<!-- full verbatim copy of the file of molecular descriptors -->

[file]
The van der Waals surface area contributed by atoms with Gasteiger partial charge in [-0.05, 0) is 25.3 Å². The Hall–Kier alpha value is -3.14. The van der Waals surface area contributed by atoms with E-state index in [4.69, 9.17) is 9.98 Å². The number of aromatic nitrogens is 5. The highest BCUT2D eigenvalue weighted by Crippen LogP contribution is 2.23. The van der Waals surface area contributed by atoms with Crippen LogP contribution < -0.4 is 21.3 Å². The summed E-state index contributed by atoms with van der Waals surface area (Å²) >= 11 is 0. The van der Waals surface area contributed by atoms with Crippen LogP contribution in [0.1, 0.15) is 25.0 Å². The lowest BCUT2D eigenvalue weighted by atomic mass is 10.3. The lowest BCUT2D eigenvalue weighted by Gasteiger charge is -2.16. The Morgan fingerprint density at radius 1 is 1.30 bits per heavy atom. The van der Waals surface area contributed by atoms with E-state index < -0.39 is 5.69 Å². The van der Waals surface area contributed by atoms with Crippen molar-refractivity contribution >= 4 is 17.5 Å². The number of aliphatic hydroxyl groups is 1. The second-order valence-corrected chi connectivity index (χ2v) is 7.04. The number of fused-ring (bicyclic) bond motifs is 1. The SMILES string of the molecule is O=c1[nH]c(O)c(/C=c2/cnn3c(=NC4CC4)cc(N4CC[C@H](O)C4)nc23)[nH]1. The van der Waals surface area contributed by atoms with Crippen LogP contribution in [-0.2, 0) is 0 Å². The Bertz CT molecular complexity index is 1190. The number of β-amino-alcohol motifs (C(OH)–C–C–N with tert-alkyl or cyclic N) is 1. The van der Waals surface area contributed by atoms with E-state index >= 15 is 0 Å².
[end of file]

The van der Waals surface area contributed by atoms with Gasteiger partial charge in [-0.05, 0) is 25.3 Å². The Hall–Kier alpha value is -3.14. The van der Waals surface area contributed by atoms with E-state index in [4.69, 9.17) is 9.98 Å². The number of aromatic nitrogens is 5. The highest BCUT2D eigenvalue weighted by Crippen LogP contribution is 2.23. The van der Waals surface area contributed by atoms with Crippen LogP contribution < -0.4 is 21.3 Å². The summed E-state index contributed by atoms with van der Waals surface area (Å²) >= 11 is 0. The van der Waals surface area contributed by atoms with Crippen LogP contribution in [0.1, 0.15) is 25.0 Å². The lowest BCUT2D eigenvalue weighted by atomic mass is 10.3. The lowest BCUT2D eigenvalue weighted by Gasteiger charge is -2.16. The Morgan fingerprint density at radius 1 is 1.30 bits per heavy atom. The van der Waals surface area contributed by atoms with E-state index < -0.39 is 5.69 Å². The van der Waals surface area contributed by atoms with Crippen molar-refractivity contribution >= 4 is 17.5 Å². The number of aliphatic hydroxyl groups is 1. The second-order valence-corrected chi connectivity index (χ2v) is 7.04. The number of fused-ring (bicyclic) bond motifs is 1. The SMILES string of the molecule is O=c1[nH]c(O)c(/C=c2/cnn3c(=NC4CC4)cc(N4CC[C@H](O)C4)nc23)[nH]1. The van der Waals surface area contributed by atoms with Crippen LogP contribution in [-0.2, 0) is 0 Å². The Bertz CT molecular complexity index is 1190. The number of β-amino-alcohol motifs (C(OH)–C–C–N with tert-alkyl or cyclic N) is 1. The van der Waals surface area contributed by atoms with E-state index >= 15 is 0 Å².